The anime itself is up-beat and fun in a style that’s very reminiscent of the likes of Genshiken. One scene I really liked involves fans queuing up for the late-night theatrical premiere of NausicaÃƒÂ¤ of the Valley of the Wind. A drunk guy, probably just kicked out of a local bar, passes by them in the street and tries to work out why they are all so excited about seeing a “cartoon”, they respond that they aren’t waiting for a “cartoon”, but “animation” (Hayao Miyazaki‘s big break-through, no less). And I agree – there is totally a difference between cartoons and anime.
You know, Otaku no Video is surely worth watching, just don’t be expecting a romanticisation of otaku culture. It swings from pathetic to funny to nostalgic in a matter of minutes and as long as you’re prepared for some soul-destroying satire, it’s a really ‘interesting’ watch.
When it comes to reviewing anime, one of the most frustrating tasks can be screen-capping. Sometimes you’ll remember the cool scenes, jump straight in and snap away. Job done. But with FLCL, it’s not that easy; everything looks cool. So, when I skipped through the first two episodes, I finished up with 89 separate images! Some heartless deleting later (with emphasis on heartless), the count is down to 24. Frankly, I can’t bear to discard any more than that. Writing this now, I’m reminded of people (some of them anime fans) who will often say that watching these funny Japanese cartoons isn’t “hip”, isn’t something to be proud of, but watching this show, I’m ready to call that bull-shit. Anime can be stylish, hip, cool, fun, trendy and everything else under the sun, and guess what, FLCL is my proof.
“It’s FLIctonic KLIpple Waver Syndrome. An adolescent psychological skin hardening syndrome. A common affliction where children grow horns from trying too hard. Okay, I lied.” — Haruko.
This is the obligatory part of the review where I write a brief plot synopsis and you roll your eyes in boredom, but as FLCL is far too punk rock to bother with such standard fare, any attempt on my part to summarise the story would be utterly futile too. For what it’s worth, these few words might help: bored, head, rock, horn, girls, cigarettes, surreal, pain, mecha, pathos; repeat times infinity. If you really want to know what FLCL is, the above quote is the best possible explanation I can offer. It is an experience, on its surface illogical, yet subconsciously profound. Pure animation in the sense that, just like you can’t really relate to the pain of a gunshot wound until you’ve felt it yourself, you’ll never really understand the mad brilliance of hurricane FLCL unless you’ve seen it in motion for yourself.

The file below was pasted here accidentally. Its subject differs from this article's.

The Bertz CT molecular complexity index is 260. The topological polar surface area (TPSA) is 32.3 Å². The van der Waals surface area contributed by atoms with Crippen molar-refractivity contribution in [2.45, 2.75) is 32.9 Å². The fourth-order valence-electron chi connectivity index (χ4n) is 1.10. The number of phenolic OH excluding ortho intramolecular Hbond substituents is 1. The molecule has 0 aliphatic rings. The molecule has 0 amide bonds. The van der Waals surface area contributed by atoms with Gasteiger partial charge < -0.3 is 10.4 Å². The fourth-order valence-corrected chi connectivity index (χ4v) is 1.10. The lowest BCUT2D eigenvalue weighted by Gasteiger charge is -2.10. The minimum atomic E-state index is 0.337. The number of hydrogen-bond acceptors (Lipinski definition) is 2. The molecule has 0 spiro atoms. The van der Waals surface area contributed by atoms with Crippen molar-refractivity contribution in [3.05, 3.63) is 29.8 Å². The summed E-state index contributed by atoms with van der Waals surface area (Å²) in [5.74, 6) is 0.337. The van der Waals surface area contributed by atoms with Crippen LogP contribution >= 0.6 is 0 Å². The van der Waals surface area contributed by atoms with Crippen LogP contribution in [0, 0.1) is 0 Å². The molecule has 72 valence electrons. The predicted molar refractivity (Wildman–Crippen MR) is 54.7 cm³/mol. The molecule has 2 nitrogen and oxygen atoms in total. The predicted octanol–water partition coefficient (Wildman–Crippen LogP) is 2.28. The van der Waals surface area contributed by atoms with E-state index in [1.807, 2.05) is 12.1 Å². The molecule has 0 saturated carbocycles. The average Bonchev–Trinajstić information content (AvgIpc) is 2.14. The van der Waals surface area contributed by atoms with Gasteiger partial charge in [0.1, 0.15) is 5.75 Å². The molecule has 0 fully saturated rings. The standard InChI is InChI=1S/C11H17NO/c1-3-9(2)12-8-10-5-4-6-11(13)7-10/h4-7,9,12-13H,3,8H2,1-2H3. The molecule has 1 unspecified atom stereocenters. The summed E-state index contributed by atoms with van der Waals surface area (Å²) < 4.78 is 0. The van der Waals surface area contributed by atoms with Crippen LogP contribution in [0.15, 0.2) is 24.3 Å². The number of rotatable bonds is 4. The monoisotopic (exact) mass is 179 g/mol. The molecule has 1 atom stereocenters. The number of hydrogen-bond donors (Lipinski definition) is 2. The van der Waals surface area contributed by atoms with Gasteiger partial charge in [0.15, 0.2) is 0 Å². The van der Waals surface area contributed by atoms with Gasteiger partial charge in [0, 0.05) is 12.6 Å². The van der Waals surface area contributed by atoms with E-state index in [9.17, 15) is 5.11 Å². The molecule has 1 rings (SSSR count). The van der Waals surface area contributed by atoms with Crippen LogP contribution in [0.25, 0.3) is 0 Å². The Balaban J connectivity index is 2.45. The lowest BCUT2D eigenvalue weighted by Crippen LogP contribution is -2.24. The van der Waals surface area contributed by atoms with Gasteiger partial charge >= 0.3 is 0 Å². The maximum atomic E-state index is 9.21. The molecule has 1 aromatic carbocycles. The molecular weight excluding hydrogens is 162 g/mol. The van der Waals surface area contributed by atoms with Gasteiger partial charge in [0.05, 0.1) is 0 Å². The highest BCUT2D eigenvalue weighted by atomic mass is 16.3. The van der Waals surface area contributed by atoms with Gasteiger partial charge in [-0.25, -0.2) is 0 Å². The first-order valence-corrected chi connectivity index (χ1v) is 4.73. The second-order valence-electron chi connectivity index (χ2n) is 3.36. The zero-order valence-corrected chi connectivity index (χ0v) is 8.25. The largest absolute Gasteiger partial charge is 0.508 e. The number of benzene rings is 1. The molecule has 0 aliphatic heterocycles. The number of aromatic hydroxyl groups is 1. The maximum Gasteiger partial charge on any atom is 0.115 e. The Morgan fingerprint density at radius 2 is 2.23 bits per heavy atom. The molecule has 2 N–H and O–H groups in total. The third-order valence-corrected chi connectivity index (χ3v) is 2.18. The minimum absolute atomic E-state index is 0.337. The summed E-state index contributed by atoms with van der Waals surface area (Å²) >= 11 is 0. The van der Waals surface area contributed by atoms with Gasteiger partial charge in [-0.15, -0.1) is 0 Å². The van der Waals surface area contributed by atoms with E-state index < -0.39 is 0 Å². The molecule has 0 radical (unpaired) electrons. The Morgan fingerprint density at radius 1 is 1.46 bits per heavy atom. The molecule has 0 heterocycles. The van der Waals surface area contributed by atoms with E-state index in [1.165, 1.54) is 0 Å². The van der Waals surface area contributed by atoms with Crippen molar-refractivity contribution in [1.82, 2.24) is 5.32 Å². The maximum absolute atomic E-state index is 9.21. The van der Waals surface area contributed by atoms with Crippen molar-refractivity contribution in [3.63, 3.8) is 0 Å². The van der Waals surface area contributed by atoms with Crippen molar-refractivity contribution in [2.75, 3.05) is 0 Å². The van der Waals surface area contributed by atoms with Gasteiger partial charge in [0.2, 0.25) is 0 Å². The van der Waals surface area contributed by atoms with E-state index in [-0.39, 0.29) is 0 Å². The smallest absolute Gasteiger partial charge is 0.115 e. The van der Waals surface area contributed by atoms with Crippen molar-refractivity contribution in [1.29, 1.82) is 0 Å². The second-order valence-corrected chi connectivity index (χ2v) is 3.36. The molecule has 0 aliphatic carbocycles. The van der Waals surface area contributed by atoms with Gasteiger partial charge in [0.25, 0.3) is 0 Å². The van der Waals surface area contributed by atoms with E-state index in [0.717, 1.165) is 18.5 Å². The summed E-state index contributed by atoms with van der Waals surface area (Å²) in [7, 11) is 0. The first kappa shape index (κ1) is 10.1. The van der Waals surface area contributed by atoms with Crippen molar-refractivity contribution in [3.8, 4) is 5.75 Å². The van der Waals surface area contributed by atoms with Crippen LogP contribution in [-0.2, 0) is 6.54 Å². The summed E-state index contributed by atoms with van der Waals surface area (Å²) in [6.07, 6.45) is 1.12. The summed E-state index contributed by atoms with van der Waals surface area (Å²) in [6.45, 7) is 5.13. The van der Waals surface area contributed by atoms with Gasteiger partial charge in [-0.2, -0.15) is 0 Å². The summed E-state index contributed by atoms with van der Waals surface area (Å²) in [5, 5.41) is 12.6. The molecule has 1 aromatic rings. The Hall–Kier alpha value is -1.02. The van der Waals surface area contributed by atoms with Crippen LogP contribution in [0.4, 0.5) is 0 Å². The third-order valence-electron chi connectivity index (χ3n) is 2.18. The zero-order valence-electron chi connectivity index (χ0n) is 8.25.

If we’re talking about motion, then we’re talking about animation. For me, this is GAINAX’s finest production, better than Evangelion, Gunbuster and even Tengen Toppa Gurren Lagann. No other animation studio in the world could come out with something like this, it’s so unique. Yoshiyuki Sadamoto’s character design is simply wonderful, but then, the entire production aesthetic is too, which feels so seamlessly tied into the hormonal narrative themes that you might get more sense out of it by watching without the dialogue. I made a point there to specifically say ‘dialogue’ because I’d hate for you to miss out on the soundtrack. You see, the music is almost entirely composed of The Pillows grungy, delirious, hot-blooded rock sound that, again, is a perfectly fitting conveyance for FLCL’s rallying cry against bored, sub-urban apathy.
A favourite scene of mine appears in episode 2. The air-headed, pink bomb-shell Mamimi is wasting time playing with a stray kitten when something catches her eye in the golden, grassy field ahead. It’s Canti the robot wandering around aimlessly. She follows “him” until they happen across a half burnt down, old elementary school. The sky darkens with black rain clouds and hungry crows perch on the surrounding landscape as Canti climbs onto the roof and, quite literally, takes flight. It’s an amazing, baffling moment. The sun shines through the clouds as Mamimi stares on, birds aflutter, wonderstruck. Through-out this sequence, The Pillows song, “Hybrid Rainbow”, is rising in the background, the chorus hits crescendo just as Canti flies away. It’s a spine-tingling, rousing scene, seemingly random and superfluous, but completely worthwhile.
You could say FLCL depicts that painful transition between late adolescence and young adulthood; a time when you’re too old to do kid things and not old enough to do adult things. Characters, failing to understand or grasp new emotions and burgeoning sexuality, are confused and lost, as if unable to make sense of the reality that surrounds them. They can lash out, or retreat, and yet, back then, life was so colourful, new and exciting too, as if a sudden revelation could unlock a new, brilliant dimension of reality. That is, ultimately, FLCL’s crazy point of view, an unpredictable, wonderful stream of consciousness, so frenetic, surreal and fun, like stepping into a long forgotten, lost dream.